When Do The Doers Start Doing?
Tired of sitting in meetings that seem to go nowhere, and seldom accomplish anything? Listening to people pontificate, based on conjecture, about what they believe the real threats and opportunities are. Perhaps you’re one of those people who spend all day, every day, discussing strategy. As both your time, and life, are slowly dissolved one tick-of-the-clock after another; does the following question ever enter your mind: when does the actual doing begin?
Agile is about rolling up your sleeves and getting to work. We do this in order to gain empirical evidence and validate or invalidate our market assumptions. We build something small, then test it in the hands of actual customers, to determine if we are on the right track or if our plan needs to change. Dwight Eisenhower once quipped, “planning is everything, the plan is nothing.” It is not the endless discussions about strategy in the vacuum of space that matter, but rather the act of planning in coevolution with the emergence of real data.
The question we need to answer – as fast as possible before we burn through our cash – is this: would customers actually buy our product? Is the product fit-for-use; meaning does it meet the necessary quality standards to function properly in the conditions it will be expected to operate in? Is the product fit-for-purpose; meaning does it solve the customer problem it was intended to solve? Is the solution valuable, meaning will customers pay money to have that problem solved for them?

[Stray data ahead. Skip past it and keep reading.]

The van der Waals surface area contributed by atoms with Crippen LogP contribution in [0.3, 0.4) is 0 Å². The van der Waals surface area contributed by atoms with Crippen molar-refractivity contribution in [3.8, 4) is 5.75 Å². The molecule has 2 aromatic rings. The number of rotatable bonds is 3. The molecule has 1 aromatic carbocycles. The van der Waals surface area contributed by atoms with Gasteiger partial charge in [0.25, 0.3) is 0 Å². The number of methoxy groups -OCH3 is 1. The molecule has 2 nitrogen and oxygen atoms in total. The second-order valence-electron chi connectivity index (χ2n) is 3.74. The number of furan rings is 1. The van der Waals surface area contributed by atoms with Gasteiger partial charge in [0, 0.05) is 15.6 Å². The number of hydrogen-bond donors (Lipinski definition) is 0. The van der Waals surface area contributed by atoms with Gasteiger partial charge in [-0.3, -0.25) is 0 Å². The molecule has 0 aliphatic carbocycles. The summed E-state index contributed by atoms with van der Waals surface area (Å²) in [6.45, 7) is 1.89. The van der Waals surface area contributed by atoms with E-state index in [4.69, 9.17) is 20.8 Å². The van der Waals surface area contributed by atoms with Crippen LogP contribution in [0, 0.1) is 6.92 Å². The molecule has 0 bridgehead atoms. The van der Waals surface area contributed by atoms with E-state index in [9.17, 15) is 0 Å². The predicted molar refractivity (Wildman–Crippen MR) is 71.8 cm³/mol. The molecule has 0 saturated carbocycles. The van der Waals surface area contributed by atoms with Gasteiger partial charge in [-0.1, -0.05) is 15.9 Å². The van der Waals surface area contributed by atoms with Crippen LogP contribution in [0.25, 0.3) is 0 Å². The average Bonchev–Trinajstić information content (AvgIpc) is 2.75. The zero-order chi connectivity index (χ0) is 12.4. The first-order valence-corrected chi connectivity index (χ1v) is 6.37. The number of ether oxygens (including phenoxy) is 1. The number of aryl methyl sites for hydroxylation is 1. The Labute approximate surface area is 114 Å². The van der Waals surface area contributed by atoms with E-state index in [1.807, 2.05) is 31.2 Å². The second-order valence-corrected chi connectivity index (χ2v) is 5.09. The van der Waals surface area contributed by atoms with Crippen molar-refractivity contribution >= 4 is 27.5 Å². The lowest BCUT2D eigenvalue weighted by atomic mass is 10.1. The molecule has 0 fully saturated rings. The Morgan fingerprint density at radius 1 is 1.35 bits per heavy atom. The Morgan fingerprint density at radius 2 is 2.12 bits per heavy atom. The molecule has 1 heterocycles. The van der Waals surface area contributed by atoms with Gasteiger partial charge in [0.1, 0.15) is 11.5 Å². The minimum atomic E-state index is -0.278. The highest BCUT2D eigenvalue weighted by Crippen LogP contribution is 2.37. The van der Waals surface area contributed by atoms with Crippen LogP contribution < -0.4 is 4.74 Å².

Many organizations have previously used Waterfall to predict all three of these things in advance of a long build cycle, and subsequently failed. In contrast, Agile seeks to avoid too much prediction, and focuses instead on the doing. There should be a bias for action. Organizations that embrace Agile should be more concerned with adaptation, based on actual data, than subjective interpretation or pontification. The goal is not to have Nostradamus on every team, but rather to iterate quickly and receive fast feedback.
If your organization wants to become Agile, it must develop this bias for action. It must value empirical data. It must be willing to pivot when the data – and not some leader’s gut bacteria – tell them to do so. But here’s the kicker… it isn’t just about the people at the bottom of the hierarchy, who work in hands-on roles to deliver value to customers. It starts at the top. We must all be willing to roll up our sleeves and contribute, to become doers, rather than talk-a-neers. My advice, regardless of your role in the chain-of-command: try talking a little less, and doing a little more. Don’t be afraid to get your hands dirty.
We have Frederick Taylor to thank for the division of labor. It was, after all, Taylor who said: “There is no question that the cost of production is lowered by separating the work of planning and the brain work as much as possible from the manual labor.” While this may have been true in the industrial age, it certainly is not true in the information age and beyond, where we depend on knowledge workers to solve complex and unique challenges. Taylor’s proposed style of management – which came to be known as Scientific Management, or “Taylorism” – dominated the 20th century. And now, in the 21st century, it is what holds many organizations back.
Avoid analysis paralysis and big, up-front design. Develop a bias for action. Become the change you wish to see. Adapt based on what you learn. Experiment. Iterate rapidly, ever-evolving along the way. And if you are lucky enough to be a leader, show the way.